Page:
The Boats Are In!

Fishing Boats--Galilee RI

A man can only be confined to the concrete jungle for so long. I needed a break from the city. I boarded Amtrak at Penn Station for the 3 hour ride up the coast to Rhode Island, looking forward to a week on the beach before heading back to San Francisco. A special dinner with friends at their beach house was on the schedule.

The fishermen were washing down their boats when we arrived early in the morning. The day’s haul had been delivered to our Galilee RI fishmonger. And we were on a mission. I was making my friend her favorite meal. It was my birthday present to her–linguine with mussels and clams, boiled lobster and freshly picked sweet corn. Prosecco to wash it all down.

 

Little Necks, Steamers & Mussels

 

We had a hard time deciding between the little neck clams and the steamers. If I was still in Jersey I would have grabbed the little necks but in Rhode Island they love steamers, sweet little clams with a softer shell. To ensure tenderness when cooked quickly, I picked only mussels that were the same size as the steamers, small and heavy in my hand.

 

 

 

Linguine with Steamers and Mussels

 

 

Here they are steamed in white wine, garlic, EVOO and parsley over linguine. Take the clams and mussels out when the shells open. Finish cooking the linguine in the briny broth and then mix in the clams and mussels. (Stay tuned an episode of steaming mussels and clams is coming up soon.)

 

 

 

12 Pound Rhode Island Lobster

 

Our fishmonger tempted us with this twelve pound monster from the Deep but we wanted smaller more tender ones for our special meal.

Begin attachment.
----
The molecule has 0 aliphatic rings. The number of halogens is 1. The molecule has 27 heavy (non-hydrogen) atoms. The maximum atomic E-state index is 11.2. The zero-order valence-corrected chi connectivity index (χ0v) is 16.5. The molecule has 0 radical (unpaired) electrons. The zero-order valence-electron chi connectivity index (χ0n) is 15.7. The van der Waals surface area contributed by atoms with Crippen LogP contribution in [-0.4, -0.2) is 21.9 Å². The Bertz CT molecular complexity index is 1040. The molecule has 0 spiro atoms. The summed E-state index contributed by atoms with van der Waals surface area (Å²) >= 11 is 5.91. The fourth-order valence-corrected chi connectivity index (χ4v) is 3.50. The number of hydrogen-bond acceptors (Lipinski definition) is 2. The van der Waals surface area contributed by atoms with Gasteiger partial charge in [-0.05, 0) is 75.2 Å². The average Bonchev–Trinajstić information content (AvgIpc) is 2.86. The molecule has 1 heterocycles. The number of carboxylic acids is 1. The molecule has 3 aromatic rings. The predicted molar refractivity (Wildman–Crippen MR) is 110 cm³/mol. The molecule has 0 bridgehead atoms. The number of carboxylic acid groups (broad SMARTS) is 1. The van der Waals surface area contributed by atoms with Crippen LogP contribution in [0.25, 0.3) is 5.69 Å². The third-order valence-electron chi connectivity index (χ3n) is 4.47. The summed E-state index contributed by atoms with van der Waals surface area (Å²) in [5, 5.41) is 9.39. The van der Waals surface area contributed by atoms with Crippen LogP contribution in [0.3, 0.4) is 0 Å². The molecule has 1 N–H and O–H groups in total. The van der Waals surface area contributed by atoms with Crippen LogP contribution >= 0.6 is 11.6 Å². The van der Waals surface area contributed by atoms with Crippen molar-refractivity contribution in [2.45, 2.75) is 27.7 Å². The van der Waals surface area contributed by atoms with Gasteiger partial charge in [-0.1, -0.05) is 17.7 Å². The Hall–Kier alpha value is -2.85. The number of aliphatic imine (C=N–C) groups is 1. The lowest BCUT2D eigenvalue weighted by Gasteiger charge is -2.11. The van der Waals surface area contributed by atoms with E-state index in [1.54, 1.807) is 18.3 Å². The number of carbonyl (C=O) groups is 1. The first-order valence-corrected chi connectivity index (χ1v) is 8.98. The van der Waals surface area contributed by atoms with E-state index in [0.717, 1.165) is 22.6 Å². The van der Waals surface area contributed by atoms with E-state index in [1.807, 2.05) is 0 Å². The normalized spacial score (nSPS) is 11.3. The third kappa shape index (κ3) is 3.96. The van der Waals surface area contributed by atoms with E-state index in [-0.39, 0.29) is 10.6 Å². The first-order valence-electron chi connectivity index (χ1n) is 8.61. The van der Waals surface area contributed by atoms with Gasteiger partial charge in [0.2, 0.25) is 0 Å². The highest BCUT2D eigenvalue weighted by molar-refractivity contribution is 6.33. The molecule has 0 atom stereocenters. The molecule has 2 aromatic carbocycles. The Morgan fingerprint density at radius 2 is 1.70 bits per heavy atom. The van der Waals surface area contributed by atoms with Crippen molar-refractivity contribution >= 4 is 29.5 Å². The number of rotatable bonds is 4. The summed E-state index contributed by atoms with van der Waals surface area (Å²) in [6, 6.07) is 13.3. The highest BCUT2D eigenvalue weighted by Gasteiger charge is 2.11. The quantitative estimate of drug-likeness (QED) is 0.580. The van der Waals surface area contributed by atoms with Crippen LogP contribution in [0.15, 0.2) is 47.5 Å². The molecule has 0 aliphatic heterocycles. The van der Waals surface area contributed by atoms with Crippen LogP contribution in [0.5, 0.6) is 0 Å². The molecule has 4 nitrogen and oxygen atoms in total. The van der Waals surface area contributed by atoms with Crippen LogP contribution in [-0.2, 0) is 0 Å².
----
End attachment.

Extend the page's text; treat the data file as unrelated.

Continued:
New England Boiled Lobster

 

We bought my favorite size –one and a half pounders–tender and sweet. Put the lobsters head first in a big pot of boiling water. Cover the pot and bring it back to a rapid boil. Take them out of the pot after 10 minutes. I wrapped the freshly picked corn in plastic wrap sprinkled with salt and black pepper and a couple of dabs of unsalted butter and OMG nuked it for 3 minutes. Sweet and crunchy steamed in its own juices.

 

 

The Debris

 

 

I only eat the claws and the tail. All of the bodies go to the birthday girl who scours every inch of the shell and legs for every last morsel of lobster–it prolongs the pleasure she says. Here’s my dish after the feast.

 

 

 

 

If your in the area here’s my fishmonger–always fresh and always top quality. It’s right next to the Block Island ferry pier in Galilee RI.

Get the Best Seafood at The Wharf Market

7 Replies to “The Boats Are In!”

  1. Would the 3 minutes hold true if you were doing four ears at one time? Want to get this right tomorrow!
    Thanks,
    Art

      1. Thanks Gianni. Burgers and corn. Not quite the lobster feist but I do love burgers on the grill! Thanks for all your ideas and assistance.
        Best,
        Art

      2. Once again you have delivered. Micro is much better than dealing with boiling water as we have done before. Thanks once again.

  2. I find that wrapping the corn in paper towels works just as well as saran wrap. Just put the corn cross ways on the towels and roll it up and you are good to go.

  3. For the corn, are you talking saran wrap? Sounds a lot easier than boiling them. Love the pictures. We moved down to NC from MA so it was a touch of nastalga. Froze the left over eggplant for a special dinner later! On my way to Vegas. Hope to get some good food there!

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